The Nigerian government said Thursday that it is not considering a lockdown of any part of the country despite the increase in the number of COVID-19 cases.
The health minister, Osagie Ehanire, who spoke to journalists in Abuja, said a lockdown can only be considered as a ‘last measure’ because “lockdown stifles economic activity, restricts your own freedom and your business: corporate business, government business, private business all are affected.”
Nigeria implemented a nationwide lockdown for a few weeks last year in the early period of COVID-19. Mr Ehanire said the government has learnt its lessons from that lockdown.
“When we were compelled to have that lockdown at the beginning, we learnt a lot of lessons,” he said.
“You know, at that time, government provided palliatives to reduce the impact of it: if you couldn’t go to market if you couldn’t do your business.”
“But this is not what government is aiming to do, no government wants to do a lockdown,” he said.
Nigeria is currently experiencing the third wave of COVID-19 that has seen the country experience relatively high figures.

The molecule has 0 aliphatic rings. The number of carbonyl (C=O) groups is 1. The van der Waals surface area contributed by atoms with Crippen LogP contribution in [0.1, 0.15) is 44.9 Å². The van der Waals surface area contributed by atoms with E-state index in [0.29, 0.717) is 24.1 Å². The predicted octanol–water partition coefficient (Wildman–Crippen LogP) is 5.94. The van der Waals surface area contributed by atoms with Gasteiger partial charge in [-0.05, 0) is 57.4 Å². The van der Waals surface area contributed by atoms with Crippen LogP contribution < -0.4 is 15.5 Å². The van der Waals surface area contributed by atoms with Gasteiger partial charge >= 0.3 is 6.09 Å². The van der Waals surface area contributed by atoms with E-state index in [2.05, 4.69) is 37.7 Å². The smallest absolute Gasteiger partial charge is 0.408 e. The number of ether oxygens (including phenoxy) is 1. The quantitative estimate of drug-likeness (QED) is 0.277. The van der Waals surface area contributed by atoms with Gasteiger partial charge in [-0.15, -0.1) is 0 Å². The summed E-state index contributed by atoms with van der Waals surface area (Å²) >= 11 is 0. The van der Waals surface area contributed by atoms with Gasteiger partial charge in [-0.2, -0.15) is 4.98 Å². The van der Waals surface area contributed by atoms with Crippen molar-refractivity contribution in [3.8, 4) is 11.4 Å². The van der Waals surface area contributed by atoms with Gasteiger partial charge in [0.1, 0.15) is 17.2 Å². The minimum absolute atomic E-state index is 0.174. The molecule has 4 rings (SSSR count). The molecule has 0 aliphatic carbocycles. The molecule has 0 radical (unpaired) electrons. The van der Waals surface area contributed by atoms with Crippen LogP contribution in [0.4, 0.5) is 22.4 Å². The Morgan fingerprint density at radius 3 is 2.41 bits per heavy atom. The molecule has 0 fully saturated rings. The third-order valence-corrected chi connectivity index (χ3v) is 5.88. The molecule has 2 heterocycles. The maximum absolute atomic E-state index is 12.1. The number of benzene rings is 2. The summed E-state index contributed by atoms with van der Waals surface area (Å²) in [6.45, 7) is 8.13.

On Wednesday, Nigeria recorded 790 cases of COVID-19, the nation’s highest daily figure in the last six months.
According to the update by the Nigeria Centre for Disease Control (NCDC), the last time the country recorded a higher daily figure was on January 18, at the peak of the second wave of the disease.
Nigeria on that day recorded 877 cases.
Nigeria has so far recorded over 179,000 infections with a fatality toll of 2,195.
Since the discovery of the highly transmissible delta variant of the disease, there has been a consistent spike in infections in Nigeria, with the figure of the country’s active cases currently standing at 11,500.
Health experts and authorities have cautioned Nigerians to take preventive measures against the disease to avert its further spread.
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